Home > 88. The Quaggas of Creativity, F. Politics & the Velvet Revolution > Alcoholism–A National Treatment Plan?

Alcoholism–A National Treatment Plan?


folks: RT started this post a while back, and is presenting it as originally composed w/ additions.

With Christmas just a few days away, it’s time for RT to let Santa and other powers know what he wants for Christmas: a national treatment option for people suffering from alcoholism.

There can’t be much question that alcohol is America’s (and the world’s) most insidious addiction. The use of alcohol goes back so far (to prehistoric times) that it has become deeply embedded in global culture. Prohibition demonstrated the difficulties of trying to directly outlaw the use of such a familiar (and comforting, in its way) substance.

On the other hand, these facts should sober us up:

1) 35,000 people in the United States die each year from cirrhosis and other alcohol-related deaths (excluding homicide and suicide);

2) countless families are entangled in the victim’s struggle to recover, even if only emotionally;

3) many treatment programs currently in place do not offer treatment that lasts long enough for the basic habit of drinking to be broken;

4) curing an alcoholic often means restarting his or her life, addressing other (and sometimes prior) problems along the way.


RT has known several people who have struggled long and hard to recover, and RT is beginning to suspect that part of their problem is that the necessary resources for hardened drinkers simply aren’t available, which has inspired RT to do a little brainstorming. Here is RT’s take on what’s needed to turn around long-term alcoholics:

1) a 1-month stay in an initial-treatment center that provides a) detox services, b) a full physical examination; c) daily AA sessions; d)  a clean bed in an individual room, e) regular meals; f) help with obtaining I.D., and the administration of a TB test; and g) contact with next of kin. Release into long-term treatment would take place upon detoxification and satisfying other long-term treatment requirements.

2) 12-18 months in a lock-down recovery facility. This is the core of the program. Treatment includes a) the use of medications to minimize withdrawal symptoms; b) continuing AA sessions; c) twice weekly one-on-one therapy sessions; d) weekly group therapy; e) a daily work routine within the facility; f) continued participation in a patient’s outside work/job, if such is possible without exposure to alcohol, and g) supervised trips to the movies and other social venues. Release occurs when the patient has been certified alcohol-free for at least one year. Upon release, any money earned by the patient would be transferred into an account available at the end of the treatment program.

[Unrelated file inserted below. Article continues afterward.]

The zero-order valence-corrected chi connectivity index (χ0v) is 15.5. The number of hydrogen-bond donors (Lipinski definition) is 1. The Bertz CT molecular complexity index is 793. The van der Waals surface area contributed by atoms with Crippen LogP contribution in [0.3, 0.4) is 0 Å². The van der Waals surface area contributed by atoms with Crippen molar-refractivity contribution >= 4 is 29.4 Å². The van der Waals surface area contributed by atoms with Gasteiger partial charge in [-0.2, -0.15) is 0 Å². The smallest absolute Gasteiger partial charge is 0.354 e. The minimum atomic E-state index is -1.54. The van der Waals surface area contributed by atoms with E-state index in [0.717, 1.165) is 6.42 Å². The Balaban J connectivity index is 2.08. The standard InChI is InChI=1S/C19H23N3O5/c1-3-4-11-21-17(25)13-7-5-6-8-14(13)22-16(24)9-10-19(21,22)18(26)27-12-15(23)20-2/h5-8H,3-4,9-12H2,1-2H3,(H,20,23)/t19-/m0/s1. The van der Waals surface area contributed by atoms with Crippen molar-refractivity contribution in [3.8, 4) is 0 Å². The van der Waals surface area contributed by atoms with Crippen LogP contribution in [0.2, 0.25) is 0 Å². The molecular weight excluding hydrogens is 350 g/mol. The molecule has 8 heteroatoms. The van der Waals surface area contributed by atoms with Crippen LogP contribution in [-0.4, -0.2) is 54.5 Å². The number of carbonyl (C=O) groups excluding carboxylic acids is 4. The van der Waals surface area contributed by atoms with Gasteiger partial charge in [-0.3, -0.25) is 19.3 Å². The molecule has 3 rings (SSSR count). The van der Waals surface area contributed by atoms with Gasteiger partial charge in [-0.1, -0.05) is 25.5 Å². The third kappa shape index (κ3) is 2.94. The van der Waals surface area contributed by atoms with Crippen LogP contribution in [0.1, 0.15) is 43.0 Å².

3) 6-12 months of post-treatment transition in a group house. Services include: a) obtaining work and housing for the patient; b) expanding the patient’s social and support networks; c) financial and legal counseling; and, last but not least, d) help with transportation post-release.

4) follow-up interviews 6 and 12 months after release. Upon completing these interviews, the patient will be declared alcohol-free and receive a car to signal his or her return to normal society.


Wow! RT readily acknowledges that this plan looks overly optimistic and financially prohibitive. But, honestly, RT cannot think of a less expensive plan with a chance of working (at least in the majority of cases). Alcoholism sits at the center of a complex of medical, psychological, and child-rearing problems that makes any shorter term treatment look unrealistic. And what about the experience from the point of view of the patient? An atmosphere of respect and continual signs of improvement are essential to keeping participants emotionally engaged.

Needless to say, this program would be offered on a sliding-scale fee system and the patient would be legally a ward of the government while in treatment. (And RT should also note that he is not a professional; if you are dealing with these issues, please consult a professional for advice)

Why cough up the money? 1) The long-term (and not-so-long-term) benefits to the society would be incalculable; and 2) just possibly, we might be saving the life of someone we know (RT would be).

And here are some useful links: a) Wikipedia Page on Drug rehabilitation; b) Alcoholics Anonymous; c) Wikipedia Page on Rational Recovery.



Photo: Official with a Hang-over; Dunfemline City Chambers; author: Paul Mcllroy via geograph.org.uk; WikiCmns; CC 2.0 Generic.


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